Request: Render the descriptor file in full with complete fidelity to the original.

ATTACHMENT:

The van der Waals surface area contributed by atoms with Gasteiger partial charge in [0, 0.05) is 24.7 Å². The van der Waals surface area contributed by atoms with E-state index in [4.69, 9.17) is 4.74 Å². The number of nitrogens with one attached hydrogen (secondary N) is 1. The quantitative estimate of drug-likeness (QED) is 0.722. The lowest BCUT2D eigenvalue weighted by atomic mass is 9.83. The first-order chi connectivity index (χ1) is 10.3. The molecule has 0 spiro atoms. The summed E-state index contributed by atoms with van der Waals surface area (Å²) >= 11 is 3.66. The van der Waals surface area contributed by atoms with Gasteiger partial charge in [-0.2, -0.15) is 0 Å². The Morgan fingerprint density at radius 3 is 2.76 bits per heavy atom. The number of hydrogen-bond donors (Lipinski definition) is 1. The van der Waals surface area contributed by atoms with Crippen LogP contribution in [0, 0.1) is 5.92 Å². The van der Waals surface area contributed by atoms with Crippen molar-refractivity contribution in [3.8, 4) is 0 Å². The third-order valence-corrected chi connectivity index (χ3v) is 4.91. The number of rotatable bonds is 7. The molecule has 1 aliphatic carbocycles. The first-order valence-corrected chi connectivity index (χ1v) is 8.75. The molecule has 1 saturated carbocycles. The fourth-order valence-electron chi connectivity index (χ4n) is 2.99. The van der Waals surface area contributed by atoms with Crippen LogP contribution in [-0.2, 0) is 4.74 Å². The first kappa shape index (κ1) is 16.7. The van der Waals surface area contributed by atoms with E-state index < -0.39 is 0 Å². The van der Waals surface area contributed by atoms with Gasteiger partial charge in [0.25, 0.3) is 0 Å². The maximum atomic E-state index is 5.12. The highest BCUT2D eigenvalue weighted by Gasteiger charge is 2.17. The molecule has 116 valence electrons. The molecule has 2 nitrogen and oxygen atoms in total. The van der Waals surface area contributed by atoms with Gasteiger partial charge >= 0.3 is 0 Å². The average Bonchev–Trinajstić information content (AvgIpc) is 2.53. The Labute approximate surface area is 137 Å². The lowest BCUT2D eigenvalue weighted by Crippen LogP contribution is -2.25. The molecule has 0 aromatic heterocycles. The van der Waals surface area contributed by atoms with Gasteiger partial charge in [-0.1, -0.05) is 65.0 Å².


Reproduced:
The van der Waals surface area contributed by atoms with Gasteiger partial charge in [0, 0.05) is 24.7 Å². The van der Waals surface area contributed by atoms with E-state index in [4.69, 9.17) is 4.74 Å². The number of nitrogens with one attached hydrogen (secondary N) is 1. The quantitative estimate of drug-likeness (QED) is 0.722. The lowest BCUT2D eigenvalue weighted by atomic mass is 9.83. The first-order chi connectivity index (χ1) is 10.3. The molecule has 0 spiro atoms. The summed E-state index contributed by atoms with van der Waals surface area (Å²) >= 11 is 3.66. The van der Waals surface area contributed by atoms with Gasteiger partial charge in [-0.2, -0.15) is 0 Å². The Morgan fingerprint density at radius 3 is 2.76 bits per heavy atom. The number of hydrogen-bond donors (Lipinski definition) is 1. The van der Waals surface area contributed by atoms with Crippen LogP contribution in [0, 0.1) is 5.92 Å². The van der Waals surface area contributed by atoms with Crippen molar-refractivity contribution in [3.8, 4) is 0 Å². The third-order valence-corrected chi connectivity index (χ3v) is 4.91. The number of rotatable bonds is 7. The molecule has 1 aliphatic carbocycles. The first-order valence-corrected chi connectivity index (χ1v) is 8.75. The molecule has 1 saturated carbocycles. The fourth-order valence-electron chi connectivity index (χ4n) is 2.99. The van der Waals surface area contributed by atoms with Crippen LogP contribution in [-0.2, 0) is 4.74 Å². The first kappa shape index (κ1) is 16.7. The van der Waals surface area contributed by atoms with E-state index < -0.39 is 0 Å². The van der Waals surface area contributed by atoms with Gasteiger partial charge in [0.25, 0.3) is 0 Å². The maximum atomic E-state index is 5.12. The highest BCUT2D eigenvalue weighted by Gasteiger charge is 2.17. The molecule has 116 valence electrons. The molecule has 2 nitrogen and oxygen atoms in total. The van der Waals surface area contributed by atoms with Gasteiger partial charge >= 0.3 is 0 Å². The average Bonchev–Trinajstić information content (AvgIpc) is 2.53. The Labute approximate surface area is 137 Å². The lowest BCUT2D eigenvalue weighted by Crippen LogP contribution is -2.25. The molecule has 0 aromatic heterocycles. The van der Waals surface area contributed by atoms with Gasteiger partial charge in [-0.1, -0.05) is 65.0 Å².